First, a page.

Alley in Pisa, Italy

by Lars Kotthoff

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Putting the lightmeter under the chin makes sense to me because: a) It is incident light what's being measured, and the little sphere is to be located as close as posible to the surface being iluminated (i.e. the face's skin). Putting the lightmeter at the same distance from the light source is crucial as light intensity varies with distance to the source. ...


Lightmeters are superior to in camera metering because they are able to measure the incident light, not just the light reflected off the subject. Reflected light metering is less accurate as the camera/meter has no way of telling the difference between a white cat that is massively underexposed and a black cat that is correctly exposed. With incident ...


In digital photography, the most issues come from the dark portions of the image where sensor noise has the most impact on the quality of the result. Electronic sensors accumulate light, but while they are collecting light, they also collect random noise. To avoid this noise being an issue, a technique known as ETTR or exposure to the right is even used ...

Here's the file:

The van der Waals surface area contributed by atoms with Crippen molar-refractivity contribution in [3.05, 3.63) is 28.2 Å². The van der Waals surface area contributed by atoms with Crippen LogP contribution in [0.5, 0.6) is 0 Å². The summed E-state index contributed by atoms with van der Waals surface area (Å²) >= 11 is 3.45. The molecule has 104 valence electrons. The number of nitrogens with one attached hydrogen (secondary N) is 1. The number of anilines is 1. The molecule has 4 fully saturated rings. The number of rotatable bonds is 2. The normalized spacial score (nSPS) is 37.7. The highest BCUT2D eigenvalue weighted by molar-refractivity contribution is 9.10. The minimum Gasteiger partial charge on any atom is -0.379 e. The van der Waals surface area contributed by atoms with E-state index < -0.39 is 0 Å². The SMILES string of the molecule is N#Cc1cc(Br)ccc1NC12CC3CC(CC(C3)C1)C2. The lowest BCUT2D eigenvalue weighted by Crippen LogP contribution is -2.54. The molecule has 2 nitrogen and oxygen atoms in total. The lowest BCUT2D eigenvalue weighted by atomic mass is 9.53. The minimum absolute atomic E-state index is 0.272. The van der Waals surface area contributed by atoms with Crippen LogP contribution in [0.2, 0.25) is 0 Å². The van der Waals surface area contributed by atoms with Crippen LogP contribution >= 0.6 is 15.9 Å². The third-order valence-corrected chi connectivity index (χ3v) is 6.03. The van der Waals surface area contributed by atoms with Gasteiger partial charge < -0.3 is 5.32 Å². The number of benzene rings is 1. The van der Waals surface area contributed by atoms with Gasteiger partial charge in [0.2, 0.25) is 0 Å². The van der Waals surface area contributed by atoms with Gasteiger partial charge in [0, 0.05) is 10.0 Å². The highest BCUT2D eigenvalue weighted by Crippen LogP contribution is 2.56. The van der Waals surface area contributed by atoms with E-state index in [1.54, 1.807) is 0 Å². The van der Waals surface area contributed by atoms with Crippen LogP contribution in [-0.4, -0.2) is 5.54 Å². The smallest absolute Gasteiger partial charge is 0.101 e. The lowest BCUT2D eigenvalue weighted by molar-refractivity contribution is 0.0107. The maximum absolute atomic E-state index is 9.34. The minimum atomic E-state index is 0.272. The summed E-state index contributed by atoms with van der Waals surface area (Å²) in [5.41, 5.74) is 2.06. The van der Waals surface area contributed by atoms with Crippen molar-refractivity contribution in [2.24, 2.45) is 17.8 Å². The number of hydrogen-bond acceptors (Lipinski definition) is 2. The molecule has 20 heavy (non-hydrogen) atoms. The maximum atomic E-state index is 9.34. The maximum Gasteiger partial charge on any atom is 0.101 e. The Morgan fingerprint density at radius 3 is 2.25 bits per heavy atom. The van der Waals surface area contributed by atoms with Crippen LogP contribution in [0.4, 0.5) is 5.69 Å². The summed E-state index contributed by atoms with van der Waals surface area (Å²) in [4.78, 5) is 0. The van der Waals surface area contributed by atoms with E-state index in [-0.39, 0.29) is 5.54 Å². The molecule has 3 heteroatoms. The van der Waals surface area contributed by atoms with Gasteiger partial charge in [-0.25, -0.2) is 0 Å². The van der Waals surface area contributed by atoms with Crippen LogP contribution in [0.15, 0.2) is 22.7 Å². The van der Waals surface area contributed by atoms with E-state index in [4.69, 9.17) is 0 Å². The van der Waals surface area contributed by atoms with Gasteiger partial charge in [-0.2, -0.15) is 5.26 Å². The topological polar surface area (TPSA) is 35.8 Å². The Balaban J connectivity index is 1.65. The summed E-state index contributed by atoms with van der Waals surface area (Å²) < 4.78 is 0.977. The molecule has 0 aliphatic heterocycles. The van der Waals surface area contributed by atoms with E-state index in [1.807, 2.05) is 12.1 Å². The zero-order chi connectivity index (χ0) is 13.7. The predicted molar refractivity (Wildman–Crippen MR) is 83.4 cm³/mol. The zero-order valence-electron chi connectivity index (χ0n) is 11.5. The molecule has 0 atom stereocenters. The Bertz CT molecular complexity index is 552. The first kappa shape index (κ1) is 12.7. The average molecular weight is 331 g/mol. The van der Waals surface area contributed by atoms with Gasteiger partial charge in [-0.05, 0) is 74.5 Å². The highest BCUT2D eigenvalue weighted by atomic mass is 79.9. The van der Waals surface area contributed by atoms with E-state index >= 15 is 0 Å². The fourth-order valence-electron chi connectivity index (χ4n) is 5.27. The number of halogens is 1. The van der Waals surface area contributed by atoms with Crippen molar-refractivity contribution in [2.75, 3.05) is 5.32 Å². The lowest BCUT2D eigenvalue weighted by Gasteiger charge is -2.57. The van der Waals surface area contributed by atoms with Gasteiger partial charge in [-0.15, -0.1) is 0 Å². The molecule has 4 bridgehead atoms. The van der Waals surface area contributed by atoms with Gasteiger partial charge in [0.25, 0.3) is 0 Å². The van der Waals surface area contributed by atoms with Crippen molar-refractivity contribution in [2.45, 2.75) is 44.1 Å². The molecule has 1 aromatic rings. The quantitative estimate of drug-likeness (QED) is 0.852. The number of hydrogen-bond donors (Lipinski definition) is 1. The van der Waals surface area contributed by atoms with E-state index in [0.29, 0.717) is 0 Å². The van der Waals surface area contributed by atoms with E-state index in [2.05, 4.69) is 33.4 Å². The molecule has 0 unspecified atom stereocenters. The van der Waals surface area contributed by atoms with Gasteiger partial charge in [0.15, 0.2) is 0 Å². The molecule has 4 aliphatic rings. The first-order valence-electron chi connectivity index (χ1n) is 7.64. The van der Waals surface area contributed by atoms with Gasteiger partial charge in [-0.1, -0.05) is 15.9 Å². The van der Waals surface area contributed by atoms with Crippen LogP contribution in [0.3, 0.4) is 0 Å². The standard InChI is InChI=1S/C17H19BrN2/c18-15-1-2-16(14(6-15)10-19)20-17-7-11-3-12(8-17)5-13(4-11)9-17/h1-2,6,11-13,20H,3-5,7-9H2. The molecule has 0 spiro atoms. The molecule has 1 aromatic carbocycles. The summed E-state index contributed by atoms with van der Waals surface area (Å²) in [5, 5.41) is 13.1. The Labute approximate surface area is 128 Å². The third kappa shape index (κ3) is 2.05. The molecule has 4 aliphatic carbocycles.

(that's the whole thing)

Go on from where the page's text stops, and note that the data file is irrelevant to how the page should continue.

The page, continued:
Like you this bothered me as well. Depending on the lens, the exposure was always underexposed to some degree. I use a Sekonic L-758DR, but in the end I don't calibrate using the provided software and tests required. My gear is Nikon. Effectively their camera calibration procedure takes lens transmission loss into account, along with many other variables ...


Disclosure: I'm the guy behind Cine Meter and Cine Meter II, so take what I say with a grain of salt, grin. Do these apps really work, or are they gimmicks? They really work, within the limits of what the built-in camera allows. They may not be able to measure really dim light, for example. Can they get the same information from a scene that a ...

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